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Educational Digital Recording: Hearing How to Improve

By Steffen Parker on December 19, 2017 hst Print

As professionally produced music moved from analog to digital through LPs to cassettes to CDs to iPods and Apple Music, the hardware and technology needed to create that level of quality recording became more common, less expensive, easier to operate and smaller. What once required a large reel-to-reel tape recorder, a multi-channel mixer and several high-quality microphones (with cables and stands), now can be done with a hand-held device and inexpensive input sources.

And, similar to other technology in the 21st century, as soon as you make a purchase, the next generation of equipment, software and features becomes available. Most of the technology updates, however, are inexpensive enough such that only being able to maintain its viability for five years is not a restriction financially.

Even the “digital age” has seen some remarkable improvements in the features that are available, the ease in using the products and the hardware. Years ago, the standard in quality live audio recording equipment was a one-piece unit that could mix inputs, record them on a CD and replicate copies for use when the performance ended. Such units, like the SuperScope system, continue to be viable options for most recording situations in high school music, theatre, drama and forensics programs. They have become easier to use (mainly through the inclusion of a built-in microphone in newer models) and smaller – now in a portable system. And when
recording is done in the same facility on a regular basis and/or the production/replication of a CD is desired, they are still considered one of the best pieces of equipment for the price.

However, the educational use of recordings has progressed, along with the supportive technology, and is now a daily aspect of teaching rather than a one-time focus on the final product. Because recordings can be made with a simple setup of inexpensive equipment, stored as files on a computer and other devices, replayed promptly with existing equipment and shared via email, websites or flash drives, making a recording of a band rehearsal, drama monologue or debate closing argument can be done multiple times prior to a concert, play or competition. With the ability to review rehearsals and performances on an immediate basis, leaders find recording their students to be a critical part of their methods.

Most people have the necessary equipment in their pockets – their smartphone. All types of smartphones (actually their operating systems) have a basic recording app on the phone. Other apps that offer a wider variety of features including external inputs through Bluetooth and Internet connections, separate channels, mixing capabilities, extended recording times and multiple sharing options are available for little or no money. Reading the reviews is always the best way to find the app that works for you, and, in most cases, the smartphone will fill an advisor’s needs.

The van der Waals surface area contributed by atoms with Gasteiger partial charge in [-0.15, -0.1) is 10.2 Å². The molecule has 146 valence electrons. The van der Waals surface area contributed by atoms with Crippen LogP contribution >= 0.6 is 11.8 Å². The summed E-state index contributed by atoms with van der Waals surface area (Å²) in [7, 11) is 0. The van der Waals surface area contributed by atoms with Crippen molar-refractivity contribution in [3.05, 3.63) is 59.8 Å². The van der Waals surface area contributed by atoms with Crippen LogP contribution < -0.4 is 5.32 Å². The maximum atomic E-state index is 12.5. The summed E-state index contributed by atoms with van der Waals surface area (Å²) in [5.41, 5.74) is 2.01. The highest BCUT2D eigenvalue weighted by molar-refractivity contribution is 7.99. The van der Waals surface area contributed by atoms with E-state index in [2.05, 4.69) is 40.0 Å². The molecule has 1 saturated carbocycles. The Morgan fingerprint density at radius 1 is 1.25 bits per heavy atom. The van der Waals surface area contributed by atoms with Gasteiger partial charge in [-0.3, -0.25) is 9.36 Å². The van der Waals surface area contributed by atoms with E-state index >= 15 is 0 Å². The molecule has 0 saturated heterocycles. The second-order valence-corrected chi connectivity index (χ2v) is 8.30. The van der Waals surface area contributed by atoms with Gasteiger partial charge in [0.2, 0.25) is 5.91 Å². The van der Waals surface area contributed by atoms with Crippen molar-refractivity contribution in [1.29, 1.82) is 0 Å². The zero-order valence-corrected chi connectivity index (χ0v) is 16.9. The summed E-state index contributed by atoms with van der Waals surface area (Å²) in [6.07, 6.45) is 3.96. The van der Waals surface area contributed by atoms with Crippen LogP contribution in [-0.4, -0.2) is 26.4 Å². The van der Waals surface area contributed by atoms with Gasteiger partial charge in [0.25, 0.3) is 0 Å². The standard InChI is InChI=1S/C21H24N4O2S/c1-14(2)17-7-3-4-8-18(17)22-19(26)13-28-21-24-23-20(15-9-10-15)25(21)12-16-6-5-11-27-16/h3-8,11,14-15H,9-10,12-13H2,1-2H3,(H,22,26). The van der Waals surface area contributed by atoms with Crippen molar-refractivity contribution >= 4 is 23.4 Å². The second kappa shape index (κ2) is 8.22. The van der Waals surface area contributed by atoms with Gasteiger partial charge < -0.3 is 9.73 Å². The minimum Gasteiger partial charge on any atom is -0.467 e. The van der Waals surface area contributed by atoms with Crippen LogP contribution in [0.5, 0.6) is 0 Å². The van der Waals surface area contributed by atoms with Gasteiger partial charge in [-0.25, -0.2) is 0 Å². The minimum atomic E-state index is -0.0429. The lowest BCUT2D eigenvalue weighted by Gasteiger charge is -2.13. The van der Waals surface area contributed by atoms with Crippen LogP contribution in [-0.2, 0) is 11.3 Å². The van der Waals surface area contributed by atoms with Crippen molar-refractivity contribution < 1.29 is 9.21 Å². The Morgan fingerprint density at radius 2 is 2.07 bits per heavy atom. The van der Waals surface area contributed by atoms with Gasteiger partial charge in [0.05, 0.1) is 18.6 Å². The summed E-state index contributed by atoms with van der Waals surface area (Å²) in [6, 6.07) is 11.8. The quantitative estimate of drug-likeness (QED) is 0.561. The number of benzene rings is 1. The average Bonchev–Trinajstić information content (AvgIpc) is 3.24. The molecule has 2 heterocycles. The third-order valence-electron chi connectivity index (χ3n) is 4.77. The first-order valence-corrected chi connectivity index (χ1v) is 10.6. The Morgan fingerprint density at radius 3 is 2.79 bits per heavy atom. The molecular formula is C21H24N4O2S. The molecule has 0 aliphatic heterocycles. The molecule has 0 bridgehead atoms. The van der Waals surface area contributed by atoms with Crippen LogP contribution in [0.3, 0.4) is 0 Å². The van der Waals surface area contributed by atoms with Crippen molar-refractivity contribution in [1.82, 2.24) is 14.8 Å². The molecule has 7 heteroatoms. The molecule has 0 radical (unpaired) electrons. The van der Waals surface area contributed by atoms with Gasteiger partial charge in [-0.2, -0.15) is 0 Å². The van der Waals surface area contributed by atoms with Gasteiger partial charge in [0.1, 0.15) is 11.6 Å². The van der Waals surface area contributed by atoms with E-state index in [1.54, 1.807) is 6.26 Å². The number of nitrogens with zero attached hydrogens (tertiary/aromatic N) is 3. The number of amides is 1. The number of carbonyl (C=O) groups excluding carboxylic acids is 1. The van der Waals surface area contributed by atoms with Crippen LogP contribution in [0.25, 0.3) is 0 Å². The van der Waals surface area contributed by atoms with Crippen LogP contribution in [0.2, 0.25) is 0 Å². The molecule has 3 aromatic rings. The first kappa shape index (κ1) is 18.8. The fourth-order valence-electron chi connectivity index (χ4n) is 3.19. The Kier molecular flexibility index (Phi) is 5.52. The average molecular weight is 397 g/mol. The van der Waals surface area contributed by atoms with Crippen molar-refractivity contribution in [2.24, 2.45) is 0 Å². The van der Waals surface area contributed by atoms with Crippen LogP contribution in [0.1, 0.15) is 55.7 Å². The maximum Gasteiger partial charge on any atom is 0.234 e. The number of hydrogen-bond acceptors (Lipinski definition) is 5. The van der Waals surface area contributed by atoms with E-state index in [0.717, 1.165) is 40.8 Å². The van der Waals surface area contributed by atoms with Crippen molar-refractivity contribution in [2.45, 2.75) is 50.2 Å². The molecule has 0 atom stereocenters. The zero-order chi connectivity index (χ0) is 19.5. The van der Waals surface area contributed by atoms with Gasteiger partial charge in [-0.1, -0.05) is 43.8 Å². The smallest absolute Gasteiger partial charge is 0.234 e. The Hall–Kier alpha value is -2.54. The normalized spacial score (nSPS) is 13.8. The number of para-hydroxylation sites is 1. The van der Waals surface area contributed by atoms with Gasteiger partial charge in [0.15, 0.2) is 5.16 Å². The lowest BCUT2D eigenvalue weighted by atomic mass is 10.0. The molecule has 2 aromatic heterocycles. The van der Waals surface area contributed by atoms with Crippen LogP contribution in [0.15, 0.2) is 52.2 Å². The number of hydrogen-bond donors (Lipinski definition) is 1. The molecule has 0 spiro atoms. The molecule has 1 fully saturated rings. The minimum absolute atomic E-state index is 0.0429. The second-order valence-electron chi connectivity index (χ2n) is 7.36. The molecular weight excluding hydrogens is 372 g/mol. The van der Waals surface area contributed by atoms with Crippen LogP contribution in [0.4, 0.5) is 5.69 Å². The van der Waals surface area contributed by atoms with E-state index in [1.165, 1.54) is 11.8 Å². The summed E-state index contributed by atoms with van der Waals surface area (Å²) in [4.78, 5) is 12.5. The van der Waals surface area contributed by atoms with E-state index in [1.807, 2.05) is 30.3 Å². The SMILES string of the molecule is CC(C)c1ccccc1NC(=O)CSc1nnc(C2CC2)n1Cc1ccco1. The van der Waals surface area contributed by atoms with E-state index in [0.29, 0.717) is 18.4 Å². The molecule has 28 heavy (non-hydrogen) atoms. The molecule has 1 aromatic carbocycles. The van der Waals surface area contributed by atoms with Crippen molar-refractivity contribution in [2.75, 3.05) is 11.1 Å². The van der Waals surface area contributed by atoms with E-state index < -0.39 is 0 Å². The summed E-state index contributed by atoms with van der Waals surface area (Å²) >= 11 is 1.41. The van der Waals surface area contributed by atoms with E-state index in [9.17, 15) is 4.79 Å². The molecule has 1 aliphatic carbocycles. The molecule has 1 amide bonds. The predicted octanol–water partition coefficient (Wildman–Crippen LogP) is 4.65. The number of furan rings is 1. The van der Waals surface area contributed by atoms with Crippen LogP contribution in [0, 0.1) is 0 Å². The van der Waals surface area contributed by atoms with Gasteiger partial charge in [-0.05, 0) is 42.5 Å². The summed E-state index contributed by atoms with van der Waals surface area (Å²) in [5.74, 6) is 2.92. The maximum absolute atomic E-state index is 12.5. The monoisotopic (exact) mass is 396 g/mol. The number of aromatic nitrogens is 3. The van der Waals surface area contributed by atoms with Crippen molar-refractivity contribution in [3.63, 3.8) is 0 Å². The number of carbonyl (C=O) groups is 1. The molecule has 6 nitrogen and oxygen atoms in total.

If your needs to share the device preclude using your own smartphone, but you still want the portability and ease of use that it provides, then a small hand-held digital recorder would be a wise purchase. The Zoom H2 has been the standard unit as the basic, multi-channel, battery-operated recording device that uses Secure Digital chips for storage. The advantage of removable and upgradeable storage makes the use of these devices convenient. Of course, the H2 has been around for more than a decade and Zoom’s H4n, Tascam’s DR-40 or 50, and others are units that cost a bit more but have additional features. As with any technology purchase, reading product specifications, customer reviews and identifying your needs is time well spent. It is a good idea to make sure your handheld device has removable storage like an SD card.

Laptops now have recording capabilities, and like the smartphone, can be extended through more sophisticated applications and additional hardware. More than the smartphone, computer software can range all the way from basic two channels to being comparable to a full-sized recording studio, allowing for the tracking of multiple inputs, fine-tuning each channel and mixing capabilities including sound enhancements. For quality recordings of musical performances, a laptop with two or three input sources and a $100 software program will create all that is needed for rehearsal and concert purposes.

Making a recording of something as simple as a lesson etude, a simple line of dialogue or an introduction can have huge effects and benefits. By providing a recording of a student’s efforts for playback and immediate review will allow you to bring focus to what is done well and what could be done better. Even the most technologically challenged educators can make that happen with the recording device they think is a phone.